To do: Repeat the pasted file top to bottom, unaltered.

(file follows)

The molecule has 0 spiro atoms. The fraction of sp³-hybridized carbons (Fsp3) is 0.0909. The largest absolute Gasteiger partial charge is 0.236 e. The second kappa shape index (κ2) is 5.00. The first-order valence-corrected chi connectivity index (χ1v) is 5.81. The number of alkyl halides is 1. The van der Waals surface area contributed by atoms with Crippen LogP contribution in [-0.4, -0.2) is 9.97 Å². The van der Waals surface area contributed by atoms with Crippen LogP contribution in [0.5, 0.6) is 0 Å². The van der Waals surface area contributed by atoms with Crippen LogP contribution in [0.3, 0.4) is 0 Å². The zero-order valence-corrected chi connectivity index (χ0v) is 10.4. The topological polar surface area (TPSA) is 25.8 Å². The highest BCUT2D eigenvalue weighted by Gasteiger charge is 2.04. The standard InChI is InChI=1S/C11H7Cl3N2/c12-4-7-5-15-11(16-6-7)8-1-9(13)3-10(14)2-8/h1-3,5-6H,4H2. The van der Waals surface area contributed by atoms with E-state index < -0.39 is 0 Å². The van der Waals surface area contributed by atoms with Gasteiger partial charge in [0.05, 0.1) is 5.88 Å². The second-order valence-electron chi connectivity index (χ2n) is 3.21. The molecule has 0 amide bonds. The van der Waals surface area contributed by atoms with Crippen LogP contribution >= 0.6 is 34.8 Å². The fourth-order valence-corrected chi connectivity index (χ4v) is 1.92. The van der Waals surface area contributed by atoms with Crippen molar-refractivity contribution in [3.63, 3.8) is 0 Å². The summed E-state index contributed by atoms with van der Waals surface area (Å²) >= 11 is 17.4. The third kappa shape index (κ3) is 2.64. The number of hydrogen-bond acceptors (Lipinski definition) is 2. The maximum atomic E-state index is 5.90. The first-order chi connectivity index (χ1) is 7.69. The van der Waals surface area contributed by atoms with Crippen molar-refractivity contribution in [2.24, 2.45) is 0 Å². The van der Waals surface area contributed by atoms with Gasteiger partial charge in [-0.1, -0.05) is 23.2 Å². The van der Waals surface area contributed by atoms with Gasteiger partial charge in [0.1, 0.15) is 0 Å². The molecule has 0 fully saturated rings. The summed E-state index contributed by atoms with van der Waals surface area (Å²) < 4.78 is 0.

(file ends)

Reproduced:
The molecule has 0 spiro atoms. The fraction of sp³-hybridized carbons (Fsp3) is 0.0909. The largest absolute Gasteiger partial charge is 0.236 e. The second kappa shape index (κ2) is 5.00. The first-order valence-corrected chi connectivity index (χ1v) is 5.81. The number of alkyl halides is 1. The van der Waals surface area contributed by atoms with Crippen LogP contribution in [-0.4, -0.2) is 9.97 Å². The van der Waals surface area contributed by atoms with Crippen LogP contribution in [0.5, 0.6) is 0 Å². The van der Waals surface area contributed by atoms with Crippen LogP contribution in [0.3, 0.4) is 0 Å². The zero-order valence-corrected chi connectivity index (χ0v) is 10.4. The topological polar surface area (TPSA) is 25.8 Å². The highest BCUT2D eigenvalue weighted by Gasteiger charge is 2.04. The standard InChI is InChI=1S/C11H7Cl3N2/c12-4-7-5-15-11(16-6-7)8-1-9(13)3-10(14)2-8/h1-3,5-6H,4H2. The van der Waals surface area contributed by atoms with E-state index < -0.39 is 0 Å². The van der Waals surface area contributed by atoms with Gasteiger partial charge in [0.05, 0.1) is 5.88 Å². The second-order valence-electron chi connectivity index (χ2n) is 3.21. The molecule has 0 amide bonds. The van der Waals surface area contributed by atoms with Crippen LogP contribution >= 0.6 is 34.8 Å². The fourth-order valence-corrected chi connectivity index (χ4v) is 1.92. The van der Waals surface area contributed by atoms with Crippen molar-refractivity contribution in [3.63, 3.8) is 0 Å². The summed E-state index contributed by atoms with van der Waals surface area (Å²) >= 11 is 17.4. The third kappa shape index (κ3) is 2.64. The number of hydrogen-bond acceptors (Lipinski definition) is 2. The maximum atomic E-state index is 5.90. The first-order chi connectivity index (χ1) is 7.69. The van der Waals surface area contributed by atoms with Crippen molar-refractivity contribution in [2.24, 2.45) is 0 Å². The van der Waals surface area contributed by atoms with Gasteiger partial charge in [-0.1, -0.05) is 23.2 Å². The van der Waals surface area contributed by atoms with Gasteiger partial charge in [0.1, 0.15) is 0 Å². The molecule has 0 fully saturated rings. The summed E-state index contributed by atoms with van der Waals surface area (Å²) < 4.78 is 0.